VA Student Leaders Urge Congressmen Rigell, Wolf to Stop Student Rate Hike
Leaders of the Virginia Young Democrats joined student leaders from George Mason University and Old Dominion University this morning on a conference call urging Congressmen Rigell and Wolf to end the broken politics of Washington and stop student loan rates from doubling.
"In just two weeks, Virginia students and families will see their loan rates spike unless Congressmen Wolf and Rigell take action and stop the rates from doubling,” said James Lewis, Public Affairs Director for the Virginia Young Democrats. “Virginians know education is the key to growing our economy, but Congressman Rigell and Wolf’s refusal to fix this problem shows that they are out of touch with Virginia’s values. It is time for Congressmen Rigell and Wolf to show some leadership, fix this problem, and stop putting the dysfunctional politics of Congress over Virginia’s middle class families."
If Congress fails to act, loan rates will double for students across the Commonwealth on July 1st, and after that it could get worse: under the “Students Pay More Act” supported by Congressman Rigell, Virginia students and their families could see their loan rates spike as high as 8.5 percent. According to the Associated Press, this proposal supported by Congressman Rigell “would cost students and families heavily.”
“Hampton area students like myself are struggling with debts and loans because our Congressman, Scott Rigell, voted to make students pay more,” said Terrell Kingwood, a student at Old Dominion University. “Now the clock is ticking. Hampton area students want our Congressman to make education affordable and accessible and fix the problem of skyrocketing student debt. But when Congressman Rigell sides with brokenWashington politics over Virginia’s middle class families, it’s impossible to trust Congressman Rigell to look out for us.”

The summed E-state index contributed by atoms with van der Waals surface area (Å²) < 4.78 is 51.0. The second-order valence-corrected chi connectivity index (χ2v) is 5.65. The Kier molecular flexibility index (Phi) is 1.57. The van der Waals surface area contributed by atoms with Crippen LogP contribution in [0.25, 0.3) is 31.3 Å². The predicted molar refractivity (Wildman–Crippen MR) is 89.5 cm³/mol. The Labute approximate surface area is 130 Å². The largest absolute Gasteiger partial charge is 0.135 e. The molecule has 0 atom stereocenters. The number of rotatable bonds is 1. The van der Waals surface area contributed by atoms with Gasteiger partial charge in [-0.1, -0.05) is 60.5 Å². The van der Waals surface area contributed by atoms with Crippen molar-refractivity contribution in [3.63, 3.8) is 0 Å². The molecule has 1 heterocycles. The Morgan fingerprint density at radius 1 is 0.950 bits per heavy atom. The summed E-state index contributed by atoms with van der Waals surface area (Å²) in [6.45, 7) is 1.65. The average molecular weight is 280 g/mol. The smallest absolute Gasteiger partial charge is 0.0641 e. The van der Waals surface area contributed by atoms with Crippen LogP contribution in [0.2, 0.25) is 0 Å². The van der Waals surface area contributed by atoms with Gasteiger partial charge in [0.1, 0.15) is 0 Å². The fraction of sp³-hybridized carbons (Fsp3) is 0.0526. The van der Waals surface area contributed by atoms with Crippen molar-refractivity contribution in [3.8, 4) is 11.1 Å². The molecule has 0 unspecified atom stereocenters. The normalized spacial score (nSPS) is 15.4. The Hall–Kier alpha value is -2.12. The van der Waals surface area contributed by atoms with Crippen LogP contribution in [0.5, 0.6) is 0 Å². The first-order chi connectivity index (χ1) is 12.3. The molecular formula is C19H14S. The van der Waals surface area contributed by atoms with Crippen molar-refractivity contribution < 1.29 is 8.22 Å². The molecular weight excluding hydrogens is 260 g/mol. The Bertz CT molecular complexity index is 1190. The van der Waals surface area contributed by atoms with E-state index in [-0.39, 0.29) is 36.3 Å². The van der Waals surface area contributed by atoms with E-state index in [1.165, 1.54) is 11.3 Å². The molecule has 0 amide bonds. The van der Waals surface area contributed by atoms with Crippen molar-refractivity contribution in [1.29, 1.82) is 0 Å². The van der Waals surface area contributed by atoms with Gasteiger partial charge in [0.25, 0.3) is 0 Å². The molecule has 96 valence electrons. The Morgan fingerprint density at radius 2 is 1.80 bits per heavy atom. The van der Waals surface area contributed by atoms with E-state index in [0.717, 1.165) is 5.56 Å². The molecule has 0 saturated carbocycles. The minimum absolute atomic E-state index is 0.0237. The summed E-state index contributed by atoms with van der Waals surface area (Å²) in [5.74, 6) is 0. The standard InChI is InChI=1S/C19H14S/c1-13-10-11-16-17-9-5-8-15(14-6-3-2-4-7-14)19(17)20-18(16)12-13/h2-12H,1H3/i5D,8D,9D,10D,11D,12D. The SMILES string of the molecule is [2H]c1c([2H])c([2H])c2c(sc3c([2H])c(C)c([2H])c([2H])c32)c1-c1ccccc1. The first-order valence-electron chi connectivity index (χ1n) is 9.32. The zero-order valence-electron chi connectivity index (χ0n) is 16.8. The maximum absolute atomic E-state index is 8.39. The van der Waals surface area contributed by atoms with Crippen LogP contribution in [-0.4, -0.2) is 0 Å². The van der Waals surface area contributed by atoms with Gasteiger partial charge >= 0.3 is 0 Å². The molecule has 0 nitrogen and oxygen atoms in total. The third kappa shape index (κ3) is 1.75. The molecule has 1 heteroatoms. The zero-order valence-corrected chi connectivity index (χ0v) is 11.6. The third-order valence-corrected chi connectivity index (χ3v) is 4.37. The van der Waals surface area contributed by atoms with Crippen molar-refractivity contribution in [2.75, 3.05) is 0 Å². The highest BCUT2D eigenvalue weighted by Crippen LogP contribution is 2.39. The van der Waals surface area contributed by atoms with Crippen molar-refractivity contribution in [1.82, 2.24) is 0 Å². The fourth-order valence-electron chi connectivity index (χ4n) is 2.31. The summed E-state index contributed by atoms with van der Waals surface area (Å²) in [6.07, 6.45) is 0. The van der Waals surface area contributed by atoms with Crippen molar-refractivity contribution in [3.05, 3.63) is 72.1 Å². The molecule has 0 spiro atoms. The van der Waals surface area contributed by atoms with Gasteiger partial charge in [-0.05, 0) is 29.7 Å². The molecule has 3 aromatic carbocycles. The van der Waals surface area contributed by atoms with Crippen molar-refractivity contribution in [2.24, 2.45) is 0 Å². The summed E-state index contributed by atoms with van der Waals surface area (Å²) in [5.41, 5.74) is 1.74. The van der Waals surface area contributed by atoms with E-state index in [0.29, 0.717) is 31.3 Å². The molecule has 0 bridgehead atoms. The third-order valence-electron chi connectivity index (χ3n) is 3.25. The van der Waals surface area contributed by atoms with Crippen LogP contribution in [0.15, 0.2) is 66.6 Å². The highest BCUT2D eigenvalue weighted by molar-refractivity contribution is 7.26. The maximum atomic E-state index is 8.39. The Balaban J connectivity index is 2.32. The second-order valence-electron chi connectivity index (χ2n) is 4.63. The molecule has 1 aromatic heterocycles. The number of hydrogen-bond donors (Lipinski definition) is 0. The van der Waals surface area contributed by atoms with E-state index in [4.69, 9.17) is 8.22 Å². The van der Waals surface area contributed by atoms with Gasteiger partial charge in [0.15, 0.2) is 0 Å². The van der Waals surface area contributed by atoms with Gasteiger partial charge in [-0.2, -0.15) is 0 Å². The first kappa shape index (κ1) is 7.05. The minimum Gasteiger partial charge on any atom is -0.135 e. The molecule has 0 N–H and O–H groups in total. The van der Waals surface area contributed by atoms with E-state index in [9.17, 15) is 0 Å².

A recording of the call is available upon request.
Student Loan Rates Set to Double on July 1. “Incoming college freshmen could end up paying $5,000 more for the same loans their older siblings have, if Congress doesn’t keep interest rates from doubling. If that sounds familiar, it’s because the same warning came last year. But now the presidential election is over, and mandatory budget cuts are taking place. That makes a deal elusive to stop interest rates from doubling on new loans before a July 1 deadline.” [WAVY, 3/28/13]
Congressman Rigell Voted to Raise Student Loan Interest Rates Up to 8.5 Percent. In May, Rigell voted for the House Republican student loan proposal. According to the Associated Press: “Under the GOP proposal, student loans would be reset every year and based on 10-year Treasury notes, plus an added percentage. For instance, students who receive subsidized or unsubsidized Stafford student loans would pay the Treasury rate, plus 2.5 percentage points. Using Congressional Budget Office projections, that would translate to a 5 percent interest rate on Stafford loans in 2014, but the rate would climb to 7.7 percent for loans in 2023. Stafford loan rates would be capped at 8.5 percent, while loans for parents and graduate students would have a 10.5 percent ceiling under the GOP proposal.” [H.R. 1911, Vote #183, 5/23/13; Associated Press, 5/16/13]
Under the “Students Pay More” Act, Graduates Would Pay Almost $5,000 More in Student Loan Interest. The Associated Press reported: “In real dollars, the GOP plan would cost students and families heavily, according to the nonpartisan Congressional Research Service. The office used the CBO projections for Treasury notes’ interest rates each year. Students who max out their subsidized Stafford loans over four years would pay $8,331 in interest payments under the Republican bill, and $3,450 if rates were kept at 3.4 percent. If rates were allowed to double in July, that amount would be $7,284 over the typical 10-year window to repay the maximum $19,000.” If the Republican plan were implemented, college graduates would pay $4,881 more in interest, compared to the current rate. [Associated Press, 5/16/13]
59 Percent of Virginia Students Graduate with Debt. The Project on Student Debt reported that 59 percent of Virginia college students graduate with debt, with an average of $24,717 per borrower. [Project on Student Debt, accessed 6/06/13]
For Immediate Release, June 18, 2013
CONTACT: Jesse Ferguson (202) 485-3440